One of the 613 commandments of the Torah is to give reproof: “Don’t hate your brother in your heart; surely reprove your fellow, and don’t bear sin towards him” (Vayikra 19:17). The next verse tells us “Don’t be vengeful or bear a grudge towards the members of your people; love your fellow as yourself, I am HaShem”.
Ramban explains the commandment of reproof in context as referring especially to sins between people. If someone sins against you, don’t keep it secret, hating him in your heart; don’t bear a grudge towards him. Rather, explain to him how you were hurt by his actions; give him an opportunity to justify his actions or seek amends. The result will be to restore friendly relations: “Love your fellow as yourself”.
However, the commandment also applies to sins between man and G-d, and as Ramban points out these also can lead to hatred. Rather than hating the transgressor, we should communicate with him and try to explain why his actions are improper; again, this gives him an opportunity either to justify his actions or repair them.
One of the most important principles of reproof is that it must always be given in a gentle and non-judgmental way (Rambam Deot 6:7). This is learned in the gemara (Arkhin 16b) from the words “don’t bear sin towards him”; if you shame a person, then you bear sin.
Another principle is that the person giving reproof must be perceived as someone who is himself committed to righteousness. A cynical and hypocritical reproof will be counterproductive. “If one said to the sinner, take the splinter out of your eye, he will reply, first take the beam out of your eye!” The requirements for effective reproof are so demanding that Rebbe Elazar ben Azaria states, “I wonder if there is anyone in this generation who knows how to reprove”.
Rebbe Elazar’s statement is not meant to exempt us from the mitzva of reproof. However, it has two implications: first of all, we need to be very careful before giving reproof, to consider if it will be productive. “Just as it is a mitzva to say something which will be heard, so it is a mitzva to omit something which willnot be heard” (Yevamot 65b). Second of all, it means that a person is seldom considered “after reproof” from a halakhic point of view (i.e. he is considered fully responsible for his transgression in the eyes of the community).
Rav Nachman of Breslav adds another reason to be circumspect in giving reproof. When we reprove someone, we remind them of their transgressions. This may cause them to become discouraged. It’s true that complete repentance requires a person to come to terms with all of his past misdeeds, but very often the first steps requirethe opposite: that a person should temporarily put aside his misdeeds and concentrate on his positive traits.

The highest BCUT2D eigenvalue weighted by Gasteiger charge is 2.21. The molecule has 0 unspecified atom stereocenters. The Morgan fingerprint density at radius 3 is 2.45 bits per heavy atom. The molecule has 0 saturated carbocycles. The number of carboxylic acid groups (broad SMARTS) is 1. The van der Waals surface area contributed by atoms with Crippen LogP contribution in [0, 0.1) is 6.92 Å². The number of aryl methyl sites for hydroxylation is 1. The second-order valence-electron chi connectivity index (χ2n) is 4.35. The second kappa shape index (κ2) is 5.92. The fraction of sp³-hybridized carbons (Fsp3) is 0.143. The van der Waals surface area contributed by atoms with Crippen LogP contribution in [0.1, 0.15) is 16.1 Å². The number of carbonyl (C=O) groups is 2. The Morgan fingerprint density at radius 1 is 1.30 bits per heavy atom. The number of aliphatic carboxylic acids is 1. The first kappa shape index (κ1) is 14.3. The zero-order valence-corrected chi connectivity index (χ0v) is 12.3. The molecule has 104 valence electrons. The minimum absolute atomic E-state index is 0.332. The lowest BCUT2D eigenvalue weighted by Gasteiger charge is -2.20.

It follows that it is not enough that the person giving reproof be righteous; he must also be inspirational, someone who fills the transgressor with hope and confidence in his basic goodness and his potential for righteousness. Rav Nachman describes reproof as something that stirs up the stench of a person’s sins; this can be constructive only if the person giving reproof simultaneously knows how to fill the person with the fragrance of righteousness (Likutei Moharan II 8).
Rabbi Natan Zvi Koenig in his commentary “Torat Natan” extends this idea to self-reproof. A person is required to take periodic account of his deeds and examine how he can improve them. The Zohar states that a person should be an “accountant” (“mara dechushbana” – Zohar Korach, III 178a). Yet this accounting can be counterproductive. It may lead, as Rabbi Koenig points out, to excessive absorption in our negative character traits, leading to a discouraging self-image as a confirmed sinner. A related problem is that it may lead a person to be inured to his sins; every day he reminds himself that he has certain shortcomings, and in this way he becomes reconciled to them. (We have written in the past that this is one good reason for the Ashkenaz prayer custom in which the viduy (confession) is not twice a day, but rather at most twice a week.)
Therefore, our self-reproof should also be undertaken in a positive and inspirational spirit, with full confidence in our basic goodness and potential for improvement.
Rabbi Asher Meir is the author of the book Meaning in Mitzvot, distributed by Feldheim. The book provides insights into the inner meaning of our daily practices, following the order of the 221 chapters of the Kitzur Shulchan Aruch.
The words of this author reflect his/her own opinions and do not necessarily represent the official position of the Orthodox Union.